Massachusetts woman wooed into losing $2.5M in growing online romance scam

First of two parts

Cindy Tsai had her stomach removed in January 2021 after being diagnosed with stomach cancer seven months earlier. Her 16-year-old husband, whom she had not seen in person for three months prior to her diagnosis, had also decided to end the marriage from his Vancouver home and never came to visit as she was undergoing chemotherapy. The cancer came back in September 2021.

In other words, when “Jimmy” first messaged her on WhatsApp on Oct. 15, 2021, she was going through “the most vulnerable time I’ve ever known in my life.”

“Jimmy” asked her if she was Linda from the pet store. You have the wrong number, she said. But she looks Chinese, he told her, and he’s Chinese too. The revelation of this common origin – established by their small icons on the app – sparked what seemed like constant messaging and a relationship began to take shape.

From playful selfies to magazine-worthy photos of food said to have been cooked at home, Jimmy practically opened up to Tsai, and she thought she’d found a new friend who would always be there for her in times of need.

As Tsai, a Newton-based attorney, would slowly realize over the course of her three-month online relationship with Jimmy — in which she said she lost $2.5 million — she was one of the 415 romance and trust fraud victims in the Year was 2021 in Massachusetts, accordingly recently released FBI data. The Bay State suffered the 11th highest rate of internet-related fraud, despite being the 15th most populous state in the 2020 census, losing a total of $21.8 million from this type of fraud alone. About 24,300 people nationwide reported losing $956 million to online trust fraud.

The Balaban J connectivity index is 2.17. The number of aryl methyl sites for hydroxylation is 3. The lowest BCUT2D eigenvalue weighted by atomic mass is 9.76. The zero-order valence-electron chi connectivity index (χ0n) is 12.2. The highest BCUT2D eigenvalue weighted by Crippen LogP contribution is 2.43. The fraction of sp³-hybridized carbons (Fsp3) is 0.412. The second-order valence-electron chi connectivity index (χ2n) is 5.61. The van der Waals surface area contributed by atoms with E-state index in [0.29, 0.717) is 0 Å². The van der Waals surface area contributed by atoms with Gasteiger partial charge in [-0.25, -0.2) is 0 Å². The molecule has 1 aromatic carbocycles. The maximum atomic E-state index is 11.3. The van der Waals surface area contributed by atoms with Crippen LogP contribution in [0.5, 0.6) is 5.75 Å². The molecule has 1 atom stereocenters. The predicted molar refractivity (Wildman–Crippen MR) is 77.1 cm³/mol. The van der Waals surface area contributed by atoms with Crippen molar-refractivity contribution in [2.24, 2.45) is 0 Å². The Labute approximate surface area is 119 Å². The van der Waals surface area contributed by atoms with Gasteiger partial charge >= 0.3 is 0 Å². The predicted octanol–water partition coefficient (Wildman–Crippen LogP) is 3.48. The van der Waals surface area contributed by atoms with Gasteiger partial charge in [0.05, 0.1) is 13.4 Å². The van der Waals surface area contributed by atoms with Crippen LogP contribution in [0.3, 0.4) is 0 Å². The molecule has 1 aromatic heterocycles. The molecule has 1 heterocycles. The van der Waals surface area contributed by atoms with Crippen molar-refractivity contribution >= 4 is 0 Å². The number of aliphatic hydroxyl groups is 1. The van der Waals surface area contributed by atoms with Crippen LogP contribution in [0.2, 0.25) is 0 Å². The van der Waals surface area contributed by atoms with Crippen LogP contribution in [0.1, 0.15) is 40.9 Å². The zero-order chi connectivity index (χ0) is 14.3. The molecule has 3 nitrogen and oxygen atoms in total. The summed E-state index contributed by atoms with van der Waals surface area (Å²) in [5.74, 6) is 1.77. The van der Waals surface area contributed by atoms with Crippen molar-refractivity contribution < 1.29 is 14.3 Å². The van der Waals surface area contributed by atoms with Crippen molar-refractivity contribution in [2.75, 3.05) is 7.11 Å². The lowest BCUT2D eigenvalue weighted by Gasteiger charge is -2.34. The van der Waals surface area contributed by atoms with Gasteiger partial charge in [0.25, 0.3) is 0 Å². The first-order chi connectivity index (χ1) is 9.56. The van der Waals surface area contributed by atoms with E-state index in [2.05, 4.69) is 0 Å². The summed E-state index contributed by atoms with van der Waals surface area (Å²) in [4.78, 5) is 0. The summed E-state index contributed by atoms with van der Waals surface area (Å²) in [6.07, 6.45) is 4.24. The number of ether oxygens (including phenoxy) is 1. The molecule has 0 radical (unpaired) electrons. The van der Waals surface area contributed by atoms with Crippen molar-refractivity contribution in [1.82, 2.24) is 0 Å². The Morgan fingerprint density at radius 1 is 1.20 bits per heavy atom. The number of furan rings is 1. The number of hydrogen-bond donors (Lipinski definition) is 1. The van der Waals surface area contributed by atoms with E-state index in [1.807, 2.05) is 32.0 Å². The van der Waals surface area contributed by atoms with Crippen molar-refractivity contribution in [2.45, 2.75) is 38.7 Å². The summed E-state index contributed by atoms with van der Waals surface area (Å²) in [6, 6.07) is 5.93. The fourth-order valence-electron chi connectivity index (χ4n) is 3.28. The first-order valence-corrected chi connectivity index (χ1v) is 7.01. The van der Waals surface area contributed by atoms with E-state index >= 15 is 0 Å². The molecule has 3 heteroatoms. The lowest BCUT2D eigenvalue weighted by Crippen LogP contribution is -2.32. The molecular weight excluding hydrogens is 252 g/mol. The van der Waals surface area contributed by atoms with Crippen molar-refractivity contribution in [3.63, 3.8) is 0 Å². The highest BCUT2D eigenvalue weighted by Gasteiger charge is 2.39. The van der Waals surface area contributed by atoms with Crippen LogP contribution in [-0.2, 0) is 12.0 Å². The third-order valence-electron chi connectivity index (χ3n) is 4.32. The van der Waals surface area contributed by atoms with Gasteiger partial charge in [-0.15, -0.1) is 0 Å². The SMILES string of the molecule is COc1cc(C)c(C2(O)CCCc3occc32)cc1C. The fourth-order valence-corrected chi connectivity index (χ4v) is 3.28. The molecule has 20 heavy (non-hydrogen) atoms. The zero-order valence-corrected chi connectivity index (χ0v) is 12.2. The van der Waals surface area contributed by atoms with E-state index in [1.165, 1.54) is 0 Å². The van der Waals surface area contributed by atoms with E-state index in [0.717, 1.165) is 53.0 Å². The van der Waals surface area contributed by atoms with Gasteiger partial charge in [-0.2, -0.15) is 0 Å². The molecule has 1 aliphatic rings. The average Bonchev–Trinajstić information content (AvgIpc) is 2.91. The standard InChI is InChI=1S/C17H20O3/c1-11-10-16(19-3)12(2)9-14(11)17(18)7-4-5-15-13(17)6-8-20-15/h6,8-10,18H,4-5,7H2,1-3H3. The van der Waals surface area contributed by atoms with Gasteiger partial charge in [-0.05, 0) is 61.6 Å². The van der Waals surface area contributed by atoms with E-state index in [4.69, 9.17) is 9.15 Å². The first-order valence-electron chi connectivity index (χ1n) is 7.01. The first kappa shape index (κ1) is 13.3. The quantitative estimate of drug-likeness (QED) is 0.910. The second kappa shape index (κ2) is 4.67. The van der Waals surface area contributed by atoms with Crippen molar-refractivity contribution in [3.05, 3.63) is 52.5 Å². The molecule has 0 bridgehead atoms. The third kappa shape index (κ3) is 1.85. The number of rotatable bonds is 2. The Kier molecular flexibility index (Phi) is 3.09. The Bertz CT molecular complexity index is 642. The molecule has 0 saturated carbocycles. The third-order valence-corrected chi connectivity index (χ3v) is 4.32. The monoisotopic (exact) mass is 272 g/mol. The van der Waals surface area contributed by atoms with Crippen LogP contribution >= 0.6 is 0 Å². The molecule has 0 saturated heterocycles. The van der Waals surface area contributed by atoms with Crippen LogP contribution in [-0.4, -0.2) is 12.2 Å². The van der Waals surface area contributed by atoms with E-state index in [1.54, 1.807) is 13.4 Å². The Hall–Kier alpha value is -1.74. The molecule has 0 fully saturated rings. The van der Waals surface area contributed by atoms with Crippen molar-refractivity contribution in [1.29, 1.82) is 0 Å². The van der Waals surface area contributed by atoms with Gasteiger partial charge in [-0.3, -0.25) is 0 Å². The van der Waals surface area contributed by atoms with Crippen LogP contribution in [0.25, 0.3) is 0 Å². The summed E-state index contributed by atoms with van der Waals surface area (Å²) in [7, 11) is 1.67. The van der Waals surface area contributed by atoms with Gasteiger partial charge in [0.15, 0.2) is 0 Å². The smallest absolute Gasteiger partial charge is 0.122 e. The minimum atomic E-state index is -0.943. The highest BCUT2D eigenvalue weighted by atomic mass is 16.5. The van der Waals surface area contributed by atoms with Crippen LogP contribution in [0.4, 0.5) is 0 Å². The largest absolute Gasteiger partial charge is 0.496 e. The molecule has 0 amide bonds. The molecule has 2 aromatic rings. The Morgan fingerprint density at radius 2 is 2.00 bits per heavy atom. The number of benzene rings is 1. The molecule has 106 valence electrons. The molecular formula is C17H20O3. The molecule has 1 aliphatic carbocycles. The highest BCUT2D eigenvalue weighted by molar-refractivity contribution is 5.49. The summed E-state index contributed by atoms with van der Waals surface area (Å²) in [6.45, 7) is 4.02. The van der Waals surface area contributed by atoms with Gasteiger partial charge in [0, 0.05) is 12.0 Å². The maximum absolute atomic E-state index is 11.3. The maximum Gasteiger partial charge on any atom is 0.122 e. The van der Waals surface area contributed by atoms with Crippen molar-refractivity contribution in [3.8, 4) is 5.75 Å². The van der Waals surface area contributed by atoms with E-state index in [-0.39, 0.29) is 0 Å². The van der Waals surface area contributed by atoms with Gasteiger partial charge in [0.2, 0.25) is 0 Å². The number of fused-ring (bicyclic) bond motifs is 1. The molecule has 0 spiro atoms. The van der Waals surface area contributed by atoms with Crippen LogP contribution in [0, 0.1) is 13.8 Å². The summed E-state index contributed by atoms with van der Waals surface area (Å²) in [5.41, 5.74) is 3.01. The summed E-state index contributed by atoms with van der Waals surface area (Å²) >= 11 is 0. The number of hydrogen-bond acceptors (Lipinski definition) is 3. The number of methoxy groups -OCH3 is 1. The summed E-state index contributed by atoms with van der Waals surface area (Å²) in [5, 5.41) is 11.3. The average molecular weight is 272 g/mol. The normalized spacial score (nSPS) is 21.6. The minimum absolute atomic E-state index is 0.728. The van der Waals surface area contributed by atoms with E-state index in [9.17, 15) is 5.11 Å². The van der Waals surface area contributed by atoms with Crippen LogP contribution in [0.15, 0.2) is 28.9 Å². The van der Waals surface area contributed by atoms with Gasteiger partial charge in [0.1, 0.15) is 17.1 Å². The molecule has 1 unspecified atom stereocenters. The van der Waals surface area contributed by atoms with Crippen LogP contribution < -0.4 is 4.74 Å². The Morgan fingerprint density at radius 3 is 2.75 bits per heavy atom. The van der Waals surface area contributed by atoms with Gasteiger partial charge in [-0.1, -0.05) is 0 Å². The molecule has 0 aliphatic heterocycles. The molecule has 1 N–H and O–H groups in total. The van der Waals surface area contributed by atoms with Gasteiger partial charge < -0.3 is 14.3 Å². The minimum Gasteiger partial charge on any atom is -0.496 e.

“These scams differ from others in that the perpetrator takes advantage of the ‘victim’s heart,'” FBI spokeswoman Kristen Setera told the Herald. “A trust/love scam occurs when a person fools a victim into believing that they have a trusting relationship, whether it be family, friendship, or romance. This tricks the victim into sending money, personal and financial information, or anything of value to the abuser.”

The FBI is unable to speak about specific cases under investigation, Setera said, or even to confirm or deny whether a specific case like Tsai’s is even under investigation. However, the Boston office of the office where Setera works confirmed that 625 victims in their Massachusetts, Maine, New Hampshire and Rhode Island jurisdiction lost a total of $27,718,186 to the scams.

The youngest person to plead guilty to involvement in online love affairs in federal court in Massachusetts was Mike Oziegbe Amiegbe, a Nigerian living in Dorchester. He pleaded guilty on Feb. 16 to charges of conspiracy to mail fraud, a scheme in which federal authorities say he admitted using false online identities to gain victims’ trust and fined them at least $550,000 deceive.

Tsai had heard of Nigerian scammers before and is not the type to fall for random strangers. She said that prior to her illness, she never opened random WhatsApp messages and that she doesn’t even confirm Facebook friend requests.

A hard worker, she says she was doing 100,000 business miles a year before COVID struck, and being naturally a bit risk averse, she kept her investments on the safe side. She said she’s gotten rich “just on returns from (her) real estate investments in the last few years.” She didn’t really think she had time for Jimmy, she said, and over the course of the first evening kept telling him she wanted to sign off.